[UPDATE] Truth About It's thoughts are here.
Just to be clear, here's how I understand how we got to today's news about Gilbert Arenas needing a third knee surgery.
- According to the Washington Times, this debris that was removed today was present when Arenas shut things down in the playoffs last year
- The same article says that Wizards doctors told Arenas that the debris "maybe would wash away by itself" with rest. That's probably where the "I'm not picking up a ball until August" statement comes from
- Arenas listened to them instead of saying "hey wait a minute, maybe I should get this fixed now. These guys don't exactly have the best track record. Maybe I should get a second opinion."
- In August, Arenas started working out again, and that's when he presumably found the debris hadn't actually gone away. If not that, then perhaps more debris arrived when he decided to work out again and found his knee hadn't been ready
- According to the Washington Post, Arenas "has been limited during the rehab process all summer and said he has planned all along on not participating in training camp or the preseason." I'm not sure when he exactly knew he would have to miss training camp, but it's clear he knew well before today
- In the Times story, Arenas said he didn't feel the need to tell Ernie Grunfeld and Eddie Jordan about the surgery. Mike Jones said Arenas said it wasn't an issue, even though the subsequent quote doesn't exactly correspond with that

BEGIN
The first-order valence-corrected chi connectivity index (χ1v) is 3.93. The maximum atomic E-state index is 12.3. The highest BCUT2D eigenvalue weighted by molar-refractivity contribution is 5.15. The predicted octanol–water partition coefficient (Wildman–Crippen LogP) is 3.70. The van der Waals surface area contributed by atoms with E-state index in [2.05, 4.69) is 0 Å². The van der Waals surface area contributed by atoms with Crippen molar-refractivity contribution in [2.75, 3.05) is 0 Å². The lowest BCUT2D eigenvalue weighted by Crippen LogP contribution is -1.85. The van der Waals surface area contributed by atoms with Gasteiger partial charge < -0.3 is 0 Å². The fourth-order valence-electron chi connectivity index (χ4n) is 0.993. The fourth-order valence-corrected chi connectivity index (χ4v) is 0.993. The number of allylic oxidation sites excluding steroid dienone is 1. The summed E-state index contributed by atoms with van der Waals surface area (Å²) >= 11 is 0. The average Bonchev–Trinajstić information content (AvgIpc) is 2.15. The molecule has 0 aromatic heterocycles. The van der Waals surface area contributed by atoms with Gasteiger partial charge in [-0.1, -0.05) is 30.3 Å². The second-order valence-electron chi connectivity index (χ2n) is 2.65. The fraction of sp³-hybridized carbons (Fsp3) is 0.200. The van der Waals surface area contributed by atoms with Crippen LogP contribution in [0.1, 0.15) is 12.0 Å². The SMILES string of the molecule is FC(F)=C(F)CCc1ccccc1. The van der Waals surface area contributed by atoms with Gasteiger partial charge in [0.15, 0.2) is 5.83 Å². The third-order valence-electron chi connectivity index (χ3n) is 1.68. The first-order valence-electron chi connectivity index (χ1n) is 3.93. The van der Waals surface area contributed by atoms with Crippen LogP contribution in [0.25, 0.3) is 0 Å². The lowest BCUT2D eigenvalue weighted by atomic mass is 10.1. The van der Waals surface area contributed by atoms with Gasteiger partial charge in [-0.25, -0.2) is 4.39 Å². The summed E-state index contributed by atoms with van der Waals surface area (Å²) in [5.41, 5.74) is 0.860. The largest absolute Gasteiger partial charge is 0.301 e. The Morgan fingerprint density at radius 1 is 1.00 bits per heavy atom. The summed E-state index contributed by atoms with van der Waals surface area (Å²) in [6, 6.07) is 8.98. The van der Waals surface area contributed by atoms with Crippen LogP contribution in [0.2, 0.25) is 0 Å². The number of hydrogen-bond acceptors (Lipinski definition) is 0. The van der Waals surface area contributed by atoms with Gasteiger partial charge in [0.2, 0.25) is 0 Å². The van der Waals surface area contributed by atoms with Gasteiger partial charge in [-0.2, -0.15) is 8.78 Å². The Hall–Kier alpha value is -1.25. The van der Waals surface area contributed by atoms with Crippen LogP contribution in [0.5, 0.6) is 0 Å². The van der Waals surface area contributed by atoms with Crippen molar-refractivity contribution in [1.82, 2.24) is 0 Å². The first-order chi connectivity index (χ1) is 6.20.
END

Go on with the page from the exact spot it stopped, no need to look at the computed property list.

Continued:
- Yet in the Post story, Grunfeld said he knew all along about the surgery. How's that? Did somebody else tell him? Why didn't Gilbert?
- Grunfeld now says that the Wizards expected that Arenas might not be ready for the start of the season even when they signed him to a contract extension
Alright then, who's to blame?
My first question is, why in God's name did the Wizards doctors think rest was a good idea after the 2008 playoffs? Like, I understand that Arenas was a free agent, so they didn't want to run the risk of helping a player who could just sign with another team. But all the Wizards were saying then was how they were going to re-sign Arenas no matter the cost. If they were so sure, I don't see the point of not operating on him. Perhaps the Wizards were concerned about the bad PR of signing a guy to a six-year deal when he's having another knee surgery, but there was going to be bad PR about the re-signing anyway, whether Arenas was under the knife or not.
The second thing that gets me is why Arenas didn't just get surgery from an outside doctor when the Wizards were telling him to rest. Many guys have done that; the first that comes to mind is Charles Barkley after his back was dead in the 1994 playoffs. Did Arenas really not consider for a second that perhaps the Wizards doctors told him to rest because he was going to opt-out and become a free agent? Why would the Wizards operate on him if he could have just gone elsewhere? They wouldn't operate on someone who isn't their property, after all.
(As a sidenote, I realize those two points sound contradictory, but I assure you they aren't. Arenas shouldn't have assumed at the time the Wizards wanted him all along just because they said so, and the Wizards should have just insisted on surgery then because clearly they did actually want Arenas all along).